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Author: Subject: Problems starting Dell PC - Any advice?
John P

posted on 29/9/20 at 04:21 PM Reply With Quote
Problems starting Dell PC - Any advice?

Hi,

I have a Dell Optiplex 755 which came from my daughter’s company where it had been used as a CAD station.

It has a Core 2 Duo CPU with 8GB RAM and although quite old does everything I need.

Recently I have been having an issue on start up. When I press the power button the fan immediately starts but a few seconds later goes silent and then sometimes the computer boots up whilst on others the diagnostic lights flash a few times (too quickly to record) and then it switches off. Curiously it then re-tries and after a few attempts it normally succeeds in starting but not always.

On those occasions I have to force it to start by pressing and holding the power button or even turning the whole thing off and on again at the wall socket.

It was suggested this could be the power switch itself but when I spoke to a parts supplier he thought it very unlikely and suggested it may be a mother board issue.

Once running everything seems fine and, providing I don’t shut it down, there’s no real problem. I have never had any error or warning messages.

Any suggestions?

John.

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coyoteboy

posted on 29/9/20 at 05:18 PM Reply With Quote
FWIW I use one of these as my CNC machine controller running linuxcnc and it always does the on-off-on cycle, but always starts afterwards

No idea why. My other machines only do this when a bios processor setting is incorrect, and they throttle themselves back and restart. This one does it every time.





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Jaymaxi

posted on 29/9/20 at 08:18 PM Reply With Quote
Have you looked to see if there's any dell forum online as what's happening with yours could be on others, might be a good time to copy work files and maybe software if poss, I use a couple of these for work usually robust but I wouldn't connect to internet. One wouldn't start in cold weather, it was the paste under the processor chip had dried and needed replacing, worth a look? , John
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Jaymaxi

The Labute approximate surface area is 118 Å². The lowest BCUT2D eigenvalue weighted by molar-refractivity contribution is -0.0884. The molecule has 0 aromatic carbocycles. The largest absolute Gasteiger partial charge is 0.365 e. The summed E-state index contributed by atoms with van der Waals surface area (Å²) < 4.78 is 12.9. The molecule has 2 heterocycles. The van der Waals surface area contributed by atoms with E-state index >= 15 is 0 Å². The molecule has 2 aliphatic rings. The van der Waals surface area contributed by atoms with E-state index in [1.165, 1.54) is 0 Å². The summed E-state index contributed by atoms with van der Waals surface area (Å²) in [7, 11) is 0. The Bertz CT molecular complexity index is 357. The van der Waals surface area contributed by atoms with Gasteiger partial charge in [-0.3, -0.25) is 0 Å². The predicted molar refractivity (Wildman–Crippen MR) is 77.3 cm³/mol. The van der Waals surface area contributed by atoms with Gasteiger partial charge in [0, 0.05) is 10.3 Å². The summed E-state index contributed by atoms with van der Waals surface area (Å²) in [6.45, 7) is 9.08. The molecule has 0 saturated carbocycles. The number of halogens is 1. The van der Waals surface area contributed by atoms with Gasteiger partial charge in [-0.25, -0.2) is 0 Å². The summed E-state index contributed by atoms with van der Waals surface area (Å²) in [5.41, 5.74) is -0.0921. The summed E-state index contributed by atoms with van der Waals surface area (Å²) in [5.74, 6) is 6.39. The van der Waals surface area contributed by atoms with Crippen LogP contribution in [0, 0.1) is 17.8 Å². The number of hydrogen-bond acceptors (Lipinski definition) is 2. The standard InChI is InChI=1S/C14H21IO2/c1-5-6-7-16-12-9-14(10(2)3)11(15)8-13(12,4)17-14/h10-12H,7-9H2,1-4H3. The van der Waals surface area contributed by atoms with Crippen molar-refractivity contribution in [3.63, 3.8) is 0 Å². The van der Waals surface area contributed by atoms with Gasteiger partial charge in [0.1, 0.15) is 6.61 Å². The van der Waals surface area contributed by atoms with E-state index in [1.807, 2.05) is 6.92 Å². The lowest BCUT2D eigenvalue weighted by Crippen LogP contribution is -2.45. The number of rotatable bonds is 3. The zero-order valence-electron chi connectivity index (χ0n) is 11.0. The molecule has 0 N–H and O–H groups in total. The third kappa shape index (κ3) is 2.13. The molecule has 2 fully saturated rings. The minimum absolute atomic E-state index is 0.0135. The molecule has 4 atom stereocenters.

posted on 29/9/20 at 08:32 PM Reply With Quote
Also try disconnecting as many drives etc as you can and try startup, cd,s, usb's maybe monitor, something might not be booting and causing start to abort, I had this as well in the past it turned out to be the power supply,it's a shame your having trouble as I wouldn't have anything else for work, John
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MikeR

posted on 30/9/20 at 08:25 AM Reply With Quote
I'd be tempted to also give the case a good hoover out. I can't imagine dust is the problem but it will help. I'd then double check the RAM, cables are all seated correctly.

I'd then be on the dell forums checking out what others have done.

(could it be the bios battery is flat if its an old machine? usually a cr2032 type thing - i've had similar before)

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Irony

posted on 30/9/20 at 08:44 AM Reply With Quote
Many many IT professionals it seems to me just 'run home to mummy' when they don't know what is wrong. It's the motherboard they say. Or my personal favourite 'we need to reinstall windows'.

If your running a 2 Core Duo then your machine is really really old now. So old in fact you often see them going free etc. I know my business has a stash of them in the attic!!! To that mind it is not worth spending money. Your problem could be many things, power supply, switches or the Bios.

Personally I just would not shut it down. Problem solved. Just put it to sleep and leave it.

Electrical items always blow at the power on stage. Think about light bulbs, they never blow when your sitting there, always when you flick the switch. I never shut my machines down. Everyone laughs at me and tells me I'm wrong. I run a design studio with 6 computers and I never shut my machines down. You may laugh but in 15 years I have had ZERO hardware issues.

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gremlin1234

posted on 30/9/20 at 08:55 AM Reply With Quote
miker suggested the bios battery, and I think that could be right
https://www.dell.com/support/article/en-uk/sln320444/dell-computer-restarts-automatically-after-disconnecting-or-replacing-the-rtc-or-cmos-battery?lan g=en

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joneh

posted on 30/9/20 at 09:18 AM Reply With Quote
quote:
Originally posted by MikeR
I'd be tempted to also give the case a good hoover out. I can't imagine dust is the problem but it will help. I'd then double check the RAM, cables are all seated correctly.

I'd then be on the dell forums checking out what others have done.

(could it be the bios battery is flat if its an old machine? usually a cr2032 type thing - i've had similar before)


^ That's exactly what I'd do before spending cash plus back up everything you want to keep.

If the above doesn't work, try re-seating and reconnecting everything in case something has wiggled loose. Then maybe try a different power supply. I wouldn't go further than that on an old machine.

I realise there might be an irony to that as I'm rebuilding my XFlow!

[Edited on 30/9/20 by joneh]

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MikeR

posted on 30/9/20 at 10:10 AM Reply With Quote
Xflows have years of life left in them......

And they're not old or past it.


Mike
(Serial xflow collector)

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joneh

posted on 30/9/20 at 10:23 AM Reply With Quote
quote:
Originally posted by MikeR
Xflows have years of life left in them......